You need to be careful not to say things if you are not sure what God has said. Do not guess or go by your feelings about what is right and true. Stay with what you know the Bible says. Beyond that, help the person find answers as you learn along with them. Ask your Pastor or Elder for some direction as to where to get good help. This is what it means today to limit the prophetic work according to the proportion of faith. Stay within what God has made you sure of by his written word. The teller of God’s word must love the truth, and trust its promises.
2. God sometimes gifts us for the work of ministry.
This is the work of a servant, humbly helping others, particularly the needy. When there is a need among those in the church, God calls his people to meet that need.
Our lost world sees no value of the work of being a servant. Their goal is to be served. Humble service is a most “Christ-like” and honorable duty. In Luke 22:25-27 Jesus said to his disciples, “… The kings of the Gentiles exercise lordship over them, and those who exercise authority over them are called ‘benefactors.’ But not so among you; on the contrary, he who is greatest among you, let him be as the younger, and he who governs as he who serves. For who is greater, he who sits at the table, or he who serves? Is it not he who sits at the table? Yet I am among you as the One who serves.”
The word used here for “ministry” is the same as the root word for Deacon. These specially called officers lead the church in being humble servants of Christ. They do the kinds of daily jobs that are often not highly rewarded or appreciated. However, without such things the church of Christ would be crippled and hampered.
Under that leadership, all believers are called to this work of service. When you have an opportunity to serve others for the glory of Christ, do it. Follow the lead of those specially gifted in this way. Learn from them as they follow the lead of Jesus Christ. Do not wish your job was something else, something more honorable, with more authority. Humble service is a wonderful, Christ like behavior, and gift of God to his church.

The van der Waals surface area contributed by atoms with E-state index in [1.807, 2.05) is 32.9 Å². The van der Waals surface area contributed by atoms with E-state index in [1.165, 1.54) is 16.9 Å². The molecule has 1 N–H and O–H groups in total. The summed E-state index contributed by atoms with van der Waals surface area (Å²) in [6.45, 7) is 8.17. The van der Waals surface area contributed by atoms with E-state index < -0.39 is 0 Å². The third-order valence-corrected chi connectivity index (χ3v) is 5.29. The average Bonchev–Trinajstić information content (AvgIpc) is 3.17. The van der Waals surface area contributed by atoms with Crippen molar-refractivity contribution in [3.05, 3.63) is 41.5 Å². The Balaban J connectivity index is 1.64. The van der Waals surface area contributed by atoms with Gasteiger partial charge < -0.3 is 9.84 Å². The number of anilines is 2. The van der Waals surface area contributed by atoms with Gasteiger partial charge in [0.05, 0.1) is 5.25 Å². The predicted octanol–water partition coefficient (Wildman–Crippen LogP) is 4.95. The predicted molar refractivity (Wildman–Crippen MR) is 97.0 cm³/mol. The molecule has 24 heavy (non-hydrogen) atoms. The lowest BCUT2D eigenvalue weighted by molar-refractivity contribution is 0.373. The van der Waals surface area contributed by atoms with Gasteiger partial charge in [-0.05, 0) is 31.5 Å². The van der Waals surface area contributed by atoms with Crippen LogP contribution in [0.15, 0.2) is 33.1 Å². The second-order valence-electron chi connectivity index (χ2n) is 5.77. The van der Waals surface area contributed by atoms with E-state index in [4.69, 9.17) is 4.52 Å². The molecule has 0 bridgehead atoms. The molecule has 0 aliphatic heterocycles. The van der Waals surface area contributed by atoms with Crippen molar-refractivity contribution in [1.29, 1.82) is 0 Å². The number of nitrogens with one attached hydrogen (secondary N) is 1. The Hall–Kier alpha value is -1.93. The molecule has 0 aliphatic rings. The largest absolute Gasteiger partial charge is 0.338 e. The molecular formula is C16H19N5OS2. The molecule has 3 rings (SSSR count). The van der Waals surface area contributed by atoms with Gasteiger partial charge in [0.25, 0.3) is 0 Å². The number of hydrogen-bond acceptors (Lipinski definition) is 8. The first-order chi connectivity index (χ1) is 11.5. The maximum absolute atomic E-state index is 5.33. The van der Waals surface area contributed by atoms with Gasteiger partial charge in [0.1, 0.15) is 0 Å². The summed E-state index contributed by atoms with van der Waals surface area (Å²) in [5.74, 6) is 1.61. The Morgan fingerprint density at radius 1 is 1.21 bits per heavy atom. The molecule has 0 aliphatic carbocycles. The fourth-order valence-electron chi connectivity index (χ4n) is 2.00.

3. God sometimes gifts his people to be teachers.
The prophets were those who received the word of God. Teachers apply what God has said and help others to learn and obey.
Again, all believers must tell God’s truth and present his gospel at every opportunity. God has called some to set aside other things in their lives and become teachers. God is not just concerned with teaching about Bible stories and salvation. His word also has guidelines for how we view history, science, politics, and every other area of life. There are principles that effect us every day. Parents are specially called to teach their children. It is a special and holy calling. Elders are specially called to be the teachers in the church and to oversee all its educational work.
In using these talents, we must communicate God’s truth clearly. Our goal is to make it understood to the best of our ability to all of God’s children. If you have the opportunity, be doing it. Teach, and teach well.
4. God sometimes gifts his people for the work of exhortation.
This is the job of exciting believers to their duties, and dissuading them from sin. Pastors, parents, publishers, writers, artists, Sunday School teachers, and youth workers all need to be diligent to use every opportunity, every ability, to encourage believers zealously to apply God’s revealed truth in their daily living. When you can be an encouragement to godly living, do it.
5. God sometimes gifts us for the work of giving.
God gives us many things. What we have is entrusted to us to use for God’s glory. The first 10% of what we earn is the Lord’s for his church. That is what the word tithe means. That giving ought to be done obediently before we look at our own expenses and desires. The work of the church requires physical means to operate and to care for its people. That would not be done if we keep for ourselves, or give to charities, what belongs to God.